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Evaluation of the 2001 pilot Oregon Senior Farmers' Market Nutrition Program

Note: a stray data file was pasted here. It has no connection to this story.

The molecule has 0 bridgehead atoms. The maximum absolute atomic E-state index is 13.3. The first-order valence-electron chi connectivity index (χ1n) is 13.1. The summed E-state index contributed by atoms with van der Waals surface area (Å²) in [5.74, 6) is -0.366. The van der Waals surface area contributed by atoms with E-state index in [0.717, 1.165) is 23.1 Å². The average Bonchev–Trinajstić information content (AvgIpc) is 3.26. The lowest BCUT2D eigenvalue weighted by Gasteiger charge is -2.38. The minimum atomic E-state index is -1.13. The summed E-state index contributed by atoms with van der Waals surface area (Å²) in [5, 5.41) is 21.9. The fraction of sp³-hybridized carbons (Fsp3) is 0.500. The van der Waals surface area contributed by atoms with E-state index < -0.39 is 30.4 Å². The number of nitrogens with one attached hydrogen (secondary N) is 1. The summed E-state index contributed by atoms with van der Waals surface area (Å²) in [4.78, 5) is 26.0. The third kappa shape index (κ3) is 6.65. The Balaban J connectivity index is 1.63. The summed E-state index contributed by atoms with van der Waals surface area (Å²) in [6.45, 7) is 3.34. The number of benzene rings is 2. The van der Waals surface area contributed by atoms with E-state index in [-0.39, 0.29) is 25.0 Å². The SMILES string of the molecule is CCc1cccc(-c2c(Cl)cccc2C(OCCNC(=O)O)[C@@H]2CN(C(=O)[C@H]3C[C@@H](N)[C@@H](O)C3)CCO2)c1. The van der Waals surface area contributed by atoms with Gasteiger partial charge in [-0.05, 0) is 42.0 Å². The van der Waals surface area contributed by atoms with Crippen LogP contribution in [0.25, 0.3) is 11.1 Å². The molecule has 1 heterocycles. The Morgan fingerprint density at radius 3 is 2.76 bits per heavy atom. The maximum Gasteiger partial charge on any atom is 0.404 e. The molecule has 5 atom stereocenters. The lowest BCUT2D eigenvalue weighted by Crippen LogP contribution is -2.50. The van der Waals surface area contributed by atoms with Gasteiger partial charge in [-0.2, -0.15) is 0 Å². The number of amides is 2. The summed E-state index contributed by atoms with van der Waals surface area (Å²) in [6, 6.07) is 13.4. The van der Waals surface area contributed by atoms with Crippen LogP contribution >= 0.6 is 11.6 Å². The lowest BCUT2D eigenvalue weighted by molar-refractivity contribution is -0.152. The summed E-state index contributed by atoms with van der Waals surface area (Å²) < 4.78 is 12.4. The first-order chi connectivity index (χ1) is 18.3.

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  • The Senior Farmers' Market Nutrition Program (SFMNP), piloted in Oregon in 2001, provided $100 worth of vouchers (aka coupons) to low-income seniors to buy fresh local produce from farmers at farmers' markets and roadside stands. Presented in a political ecology framework, this research integrated the perspectives of beneficiaries and their communities into a program evaluation. Convenience interviews of participants at farmers' markets around Oregon revealed significant economic, social and nutritional benefits resulting from the program. Findings also revealed areas of contention for some seniors: produce prices, transportation barriers, and lack of awareness of local agriculture. Reimbursement delays, policing of coupon-users and lack of information caused frustrations for farmers. Generally, farmers were appreciative of seniors as customers, and of the program for enabling farmers and their market to perform a social good; strengthening the community-building role of the farmers' market, providing a social activity for seniors and their support network, creating new relationships between the community and farmers, and enabling seniors to participate in the market experience and farmers to provide fresh produce that enhanced seniors' nutritional intake. Overall, SFMNP achieved its objectives in supporting low-income seniors, farmers and farm-direct marketing, and was an appealing program for seniors and farmers.
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